Accounting Dictionary

Accounting Equity

The accounting equation is Assets = Liabilities + Stockholders’ Equity

Anything of value that a business owns is called an asset. Examples of assets are land, buildings, supplies, cash, and accounts receivable. Liabilities are debts. Examples of debts are accounts payable, wages payable, mortgage payable, and taxes payable. Stockholders’ Equity (called capital in sole proprietorships) is the amount of the business that belongs to the owners. For example, let’s say the business owns one asset, a building for which they paid $200,000. They did not have $200,000 in cash to buy the building so they paid $20,000 and borrowed $180,000 from the bank. If the building were sold for $200,000 they would have to repay the bank $180,000 which would leave $20,000 in cash for them. The $20,000 is their equity. Most people would say, “I bought a building for $200,000. I own that building.” In reality, that’s not true. You owe the bank $180,000. You have a debt of $180,000. In reality the bank owns $180,000 of the building. You only own $20,000. $20,000 is your equity.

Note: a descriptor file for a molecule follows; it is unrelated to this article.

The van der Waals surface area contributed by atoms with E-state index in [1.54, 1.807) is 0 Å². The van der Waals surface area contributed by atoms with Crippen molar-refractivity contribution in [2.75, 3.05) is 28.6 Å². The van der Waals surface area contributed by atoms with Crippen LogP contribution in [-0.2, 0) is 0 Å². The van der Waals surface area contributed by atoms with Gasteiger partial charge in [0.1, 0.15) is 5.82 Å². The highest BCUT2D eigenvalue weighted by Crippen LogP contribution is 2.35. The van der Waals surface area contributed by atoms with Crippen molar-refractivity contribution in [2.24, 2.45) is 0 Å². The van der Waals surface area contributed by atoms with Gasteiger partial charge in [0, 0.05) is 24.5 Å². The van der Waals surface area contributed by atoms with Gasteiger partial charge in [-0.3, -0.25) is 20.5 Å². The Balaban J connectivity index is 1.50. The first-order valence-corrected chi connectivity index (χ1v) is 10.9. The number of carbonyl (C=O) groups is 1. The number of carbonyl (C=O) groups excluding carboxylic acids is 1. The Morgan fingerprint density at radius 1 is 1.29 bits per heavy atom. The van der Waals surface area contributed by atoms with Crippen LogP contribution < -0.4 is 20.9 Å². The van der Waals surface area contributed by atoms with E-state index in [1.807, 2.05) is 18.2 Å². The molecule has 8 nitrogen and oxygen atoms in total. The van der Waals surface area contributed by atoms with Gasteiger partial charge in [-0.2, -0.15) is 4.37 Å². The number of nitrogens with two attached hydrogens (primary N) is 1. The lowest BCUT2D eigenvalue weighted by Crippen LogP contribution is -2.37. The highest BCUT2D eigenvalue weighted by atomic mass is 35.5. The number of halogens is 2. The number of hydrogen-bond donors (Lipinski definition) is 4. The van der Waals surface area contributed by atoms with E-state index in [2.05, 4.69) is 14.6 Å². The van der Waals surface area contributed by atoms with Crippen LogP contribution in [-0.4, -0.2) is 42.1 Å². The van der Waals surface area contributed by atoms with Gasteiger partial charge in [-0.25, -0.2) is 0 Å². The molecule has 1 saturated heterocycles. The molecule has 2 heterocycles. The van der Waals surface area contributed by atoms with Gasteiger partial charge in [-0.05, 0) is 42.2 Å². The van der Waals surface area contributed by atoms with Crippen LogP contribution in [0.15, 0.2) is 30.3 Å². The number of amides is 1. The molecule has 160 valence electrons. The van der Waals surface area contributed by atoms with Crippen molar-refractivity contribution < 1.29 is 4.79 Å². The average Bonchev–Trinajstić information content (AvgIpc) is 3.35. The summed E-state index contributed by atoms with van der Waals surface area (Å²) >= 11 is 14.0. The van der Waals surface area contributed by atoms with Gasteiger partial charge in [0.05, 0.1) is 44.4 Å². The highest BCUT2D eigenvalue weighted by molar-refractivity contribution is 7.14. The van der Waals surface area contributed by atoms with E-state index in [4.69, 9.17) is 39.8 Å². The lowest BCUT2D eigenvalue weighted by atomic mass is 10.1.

The accounting equation would look like this:

Asset = Liabilities + Stockholders’ Equity
Building = Bank Loan + Cash from owners
$200,000 = $180,000 + $20,000

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